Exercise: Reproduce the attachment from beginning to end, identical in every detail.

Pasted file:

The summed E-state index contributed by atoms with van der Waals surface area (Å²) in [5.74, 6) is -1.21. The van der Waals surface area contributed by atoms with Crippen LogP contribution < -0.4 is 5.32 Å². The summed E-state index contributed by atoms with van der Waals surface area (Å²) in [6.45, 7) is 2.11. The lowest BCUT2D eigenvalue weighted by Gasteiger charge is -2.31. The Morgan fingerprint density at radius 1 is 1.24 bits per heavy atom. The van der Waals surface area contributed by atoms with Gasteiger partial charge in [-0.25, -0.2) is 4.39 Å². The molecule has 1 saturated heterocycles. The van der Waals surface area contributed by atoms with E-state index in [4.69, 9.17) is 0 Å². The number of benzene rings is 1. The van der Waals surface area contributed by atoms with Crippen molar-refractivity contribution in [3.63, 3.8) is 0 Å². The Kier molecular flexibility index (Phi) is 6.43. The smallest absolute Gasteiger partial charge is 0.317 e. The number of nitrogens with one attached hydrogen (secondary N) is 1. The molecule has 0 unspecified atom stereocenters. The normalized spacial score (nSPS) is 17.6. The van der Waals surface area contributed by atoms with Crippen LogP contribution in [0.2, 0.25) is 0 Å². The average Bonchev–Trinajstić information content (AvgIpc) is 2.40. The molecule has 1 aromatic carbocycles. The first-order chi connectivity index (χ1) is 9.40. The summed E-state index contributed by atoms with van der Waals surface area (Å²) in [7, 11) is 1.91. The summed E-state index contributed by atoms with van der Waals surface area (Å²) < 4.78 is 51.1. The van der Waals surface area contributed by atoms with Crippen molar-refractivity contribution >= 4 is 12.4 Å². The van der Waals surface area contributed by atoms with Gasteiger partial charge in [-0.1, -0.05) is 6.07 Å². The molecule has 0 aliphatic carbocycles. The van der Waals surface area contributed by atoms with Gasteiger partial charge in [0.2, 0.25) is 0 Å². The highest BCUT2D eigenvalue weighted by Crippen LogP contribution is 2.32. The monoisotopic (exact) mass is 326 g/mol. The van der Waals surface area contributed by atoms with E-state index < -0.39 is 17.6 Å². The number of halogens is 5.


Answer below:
The summed E-state index contributed by atoms with van der Waals surface area (Å²) in [5.74, 6) is -1.21. The van der Waals surface area contributed by atoms with Crippen LogP contribution < -0.4 is 5.32 Å². The summed E-state index contributed by atoms with van der Waals surface area (Å²) in [6.45, 7) is 2.11. The lowest BCUT2D eigenvalue weighted by Gasteiger charge is -2.31. The Morgan fingerprint density at radius 1 is 1.24 bits per heavy atom. The van der Waals surface area contributed by atoms with Gasteiger partial charge in [-0.25, -0.2) is 4.39 Å². The molecule has 1 saturated heterocycles. The van der Waals surface area contributed by atoms with E-state index in [4.69, 9.17) is 0 Å². The number of benzene rings is 1. The van der Waals surface area contributed by atoms with Crippen molar-refractivity contribution in [3.63, 3.8) is 0 Å². The Kier molecular flexibility index (Phi) is 6.43. The smallest absolute Gasteiger partial charge is 0.317 e. The number of nitrogens with one attached hydrogen (secondary N) is 1. The molecule has 0 unspecified atom stereocenters. The normalized spacial score (nSPS) is 17.6. The van der Waals surface area contributed by atoms with Crippen LogP contribution in [0.2, 0.25) is 0 Å². The average Bonchev–Trinajstić information content (AvgIpc) is 2.40. The molecule has 1 aromatic carbocycles. The first-order chi connectivity index (χ1) is 9.40. The summed E-state index contributed by atoms with van der Waals surface area (Å²) in [7, 11) is 1.91. The summed E-state index contributed by atoms with van der Waals surface area (Å²) < 4.78 is 51.1. The van der Waals surface area contributed by atoms with Crippen molar-refractivity contribution >= 4 is 12.4 Å². The van der Waals surface area contributed by atoms with Gasteiger partial charge in [-0.1, -0.05) is 6.07 Å². The molecule has 0 aliphatic carbocycles. The van der Waals surface area contributed by atoms with Gasteiger partial charge in [0.2, 0.25) is 0 Å². The highest BCUT2D eigenvalue weighted by Crippen LogP contribution is 2.32. The monoisotopic (exact) mass is 326 g/mol. The van der Waals surface area contributed by atoms with E-state index < -0.39 is 17.6 Å². The number of halogens is 5.